Mark Birbeck: The reference to "some processors" is for Formsplayer, and we do indeed append; however, mediatype wins out, because the spec is explicit about mediatype and isn't explicit about encoding. So there's only one by the time it gets to the server, but that's because it isn't explicit on encoding.
John Boyer: So we need a separate discussion about whether encoding should do that. If you have application/xml as mediatype, the XML itself is self-determining.
Mark Birbeck: No, we need to clarify it; you need the harmonization. If you sent it as a MIME package, it can be whatever you like, but if you use the XML MIME types I think you have to be more specific.
John Boyer: We need to do a little spec tightening.
Mark Birbeck: I'll read this more after the call.

* Administrative Issue

Sebastian Schnitzenbaumer: We have a visitor on the IRC channel; is this allowed?
Steven Pemberton: Yes, as long as they don't speak during the meetings.

* XForms 1.1

Steven Pemberton: So XForms 1.1 has a new shortname, xforms11. So the latest version of XForms doesn't take you XForms11. I'm not sure what we should do about that?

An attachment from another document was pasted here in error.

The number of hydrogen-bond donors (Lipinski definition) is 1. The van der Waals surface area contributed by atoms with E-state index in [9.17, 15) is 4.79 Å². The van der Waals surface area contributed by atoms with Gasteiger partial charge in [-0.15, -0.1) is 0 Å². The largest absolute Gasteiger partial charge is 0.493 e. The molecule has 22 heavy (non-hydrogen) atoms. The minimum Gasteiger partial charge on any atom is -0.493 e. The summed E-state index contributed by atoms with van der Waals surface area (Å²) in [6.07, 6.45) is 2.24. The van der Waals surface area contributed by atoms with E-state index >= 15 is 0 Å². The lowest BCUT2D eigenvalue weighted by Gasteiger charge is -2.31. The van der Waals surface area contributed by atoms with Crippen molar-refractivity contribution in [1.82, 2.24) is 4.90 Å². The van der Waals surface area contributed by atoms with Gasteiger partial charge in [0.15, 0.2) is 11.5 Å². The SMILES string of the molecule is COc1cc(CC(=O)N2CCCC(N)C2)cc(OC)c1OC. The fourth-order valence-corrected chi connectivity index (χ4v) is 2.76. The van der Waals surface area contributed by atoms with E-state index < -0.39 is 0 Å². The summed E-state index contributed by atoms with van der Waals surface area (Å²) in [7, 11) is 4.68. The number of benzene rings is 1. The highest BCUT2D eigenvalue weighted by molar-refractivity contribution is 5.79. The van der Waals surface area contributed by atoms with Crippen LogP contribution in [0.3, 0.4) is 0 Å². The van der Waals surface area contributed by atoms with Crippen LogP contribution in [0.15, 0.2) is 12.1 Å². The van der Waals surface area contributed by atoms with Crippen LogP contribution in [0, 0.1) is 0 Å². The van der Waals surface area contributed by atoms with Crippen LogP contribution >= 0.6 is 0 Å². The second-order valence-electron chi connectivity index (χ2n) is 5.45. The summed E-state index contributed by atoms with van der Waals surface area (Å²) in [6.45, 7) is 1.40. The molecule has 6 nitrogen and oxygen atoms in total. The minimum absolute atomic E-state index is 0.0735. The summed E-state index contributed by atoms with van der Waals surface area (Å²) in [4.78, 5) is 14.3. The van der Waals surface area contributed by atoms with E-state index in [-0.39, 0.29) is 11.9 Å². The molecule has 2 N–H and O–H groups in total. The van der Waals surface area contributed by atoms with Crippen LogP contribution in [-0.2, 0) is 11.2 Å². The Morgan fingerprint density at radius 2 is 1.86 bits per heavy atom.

John Boyer: Is that what it supposed to do?
Steven Pemberton: That's partly up to us. It means people who go to W3C who go to http://www.w3.org/TR/xforms and latest version, never get XForms 1.1.
John Boyer: Should the latest-version link produce things that aren't recommendations?
Steven Pemberton: That's also a good question.
John Boyer: If I go to TR/xslt then I get XSLT 1.0 from 1999. I don't know what I'd type to get XSLT 2.0.
Leigh Klotz: You type "saxon."
John Boyer: And if you want XPath 2.0 you type xpath20.
Steven Pemberton: For SVG, you wind up at SVG 1.1. So I think we should be asking for some redirection so that we have xforms, xforms10, and xforms11.
Nick van: So we still want the latest version of xforms10 pointing to...
Steven Pemberton: Let's see what TR/html.... Ah it has different latest-version links in the specification.